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Publication numberUS3074027 A
Publication typeGrant
Publication dateJan 15, 1963
Filing dateApr 4, 1960
Priority dateApr 8, 1959
Publication numberUS 3074027 A, US 3074027A, US-A-3074027, US3074027 A, US3074027A
InventorsRout Eric R
Original AssigneeMarconi Wireless Telegraph Co
Export CitationBiBTeX, EndNote, RefMan
External Links: USPTO, USPTO Assignment, Espacenet
Oscillator synchronisation circuits utilising directly applied sync pulses and control voltage
US 3074027 A
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Description  (OCR text may contain errors)

Jan. 15, 1963 E. R. ROUT 3,074,027

OSCILLATOR SYNCl-IRONISATION CIRCUITS UTILISING DIRECTLY APPLIED SYNC PULSES AND CONTROL VOLTAGE Filed April 4, 1960 3 Sheets-Sheet 1 Fig.1.

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ATTORNEY Jan. 15, 1963 Filed April 4, 1960 Fig.5.

EW C F DISCkM/NATOR 4 colvmoL 6E smc uzsz mm 38 lA/PUT 42 PHASE arm/54 COMP/12,4701? OSC/LLATOE AWE/Wm 3 Sheets-Sheet 3 United States Patent The present invention relates to circuits for the synchronisation of an oscillator with the frequency of an applied synchronising signal, capable of operating over a wide range of frequencies.

For example, in a television receiver it is sometimes desired to provide a line time base which can be synchronised by synchronising pulses of different frequencies corresponding to a number of different scanning standards. A blocking oscillator may be employed to provide the time base and if the synchronising pulses are of suflicient amplitude such a relaxation type of oscillator can be driven at a. wide range of frequencies greater than its free running frequency. However, known synchronising circuits suffer from the disadvantage that the performance of the oscillator is liable to vary with the synchronising frequency, for example in regard to the time of firing relative to the epoch of the synchronising signal, sensitivity to spurious components of the synchronising signal, and constancy of output. An example of a spurious component that is required to be rejected so far as its influence on synchronisation is concerned is that of the twice-line-frequency pulses occuring during the field pulse periods of a television signal. In order to render such pulses ineffective it is necessary that the ratio of the free-running frequency to the synchronised frequency should not be too small. It is found that relaxation oscillators operate most satisfactorily when the ratio of the driven to the freerunning frequency of the oscillator is about 1.3:1.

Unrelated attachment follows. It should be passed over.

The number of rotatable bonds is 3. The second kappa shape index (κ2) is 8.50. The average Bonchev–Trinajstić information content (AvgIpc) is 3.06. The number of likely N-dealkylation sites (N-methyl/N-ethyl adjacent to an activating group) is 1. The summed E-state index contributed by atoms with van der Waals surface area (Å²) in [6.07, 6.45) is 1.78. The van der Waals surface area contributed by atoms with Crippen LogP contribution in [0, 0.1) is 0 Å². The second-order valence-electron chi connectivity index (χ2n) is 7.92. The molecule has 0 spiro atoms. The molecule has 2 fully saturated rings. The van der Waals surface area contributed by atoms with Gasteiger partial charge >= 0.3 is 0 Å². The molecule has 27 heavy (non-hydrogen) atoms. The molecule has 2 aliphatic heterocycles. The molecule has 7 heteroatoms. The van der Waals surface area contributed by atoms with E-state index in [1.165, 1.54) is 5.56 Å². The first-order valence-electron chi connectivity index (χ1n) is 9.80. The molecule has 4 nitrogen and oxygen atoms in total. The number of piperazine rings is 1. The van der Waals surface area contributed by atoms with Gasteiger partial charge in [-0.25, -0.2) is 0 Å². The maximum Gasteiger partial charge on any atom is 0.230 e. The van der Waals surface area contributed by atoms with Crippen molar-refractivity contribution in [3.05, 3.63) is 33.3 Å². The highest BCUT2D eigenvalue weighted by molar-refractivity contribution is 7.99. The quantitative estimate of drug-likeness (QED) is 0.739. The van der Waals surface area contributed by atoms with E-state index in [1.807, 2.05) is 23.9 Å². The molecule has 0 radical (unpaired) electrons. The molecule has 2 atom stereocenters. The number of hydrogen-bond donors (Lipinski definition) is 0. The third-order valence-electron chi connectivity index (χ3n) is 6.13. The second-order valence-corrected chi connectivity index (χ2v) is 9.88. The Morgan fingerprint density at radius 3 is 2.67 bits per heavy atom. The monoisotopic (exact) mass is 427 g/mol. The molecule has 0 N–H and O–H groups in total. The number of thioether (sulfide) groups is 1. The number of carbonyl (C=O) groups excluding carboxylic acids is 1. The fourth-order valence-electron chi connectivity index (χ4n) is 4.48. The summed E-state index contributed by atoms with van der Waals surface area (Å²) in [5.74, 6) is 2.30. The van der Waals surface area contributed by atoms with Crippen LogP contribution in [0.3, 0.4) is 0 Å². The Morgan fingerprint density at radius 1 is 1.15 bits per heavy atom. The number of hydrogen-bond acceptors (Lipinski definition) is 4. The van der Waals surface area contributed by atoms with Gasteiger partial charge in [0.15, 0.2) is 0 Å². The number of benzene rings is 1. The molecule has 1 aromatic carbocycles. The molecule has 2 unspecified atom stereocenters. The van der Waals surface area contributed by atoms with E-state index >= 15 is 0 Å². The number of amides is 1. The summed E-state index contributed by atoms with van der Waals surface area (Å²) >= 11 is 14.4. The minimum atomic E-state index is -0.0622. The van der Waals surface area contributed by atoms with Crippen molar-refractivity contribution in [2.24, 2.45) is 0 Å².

It is an object of the present invention to provide an improved circuit for the synchronisation of the operation of an oscillator with the frequency of an applied synchronising signal which will operate over a wide range of synchronising frequencies and in which the disadvantage referred to is overcome or at least substantially reduced.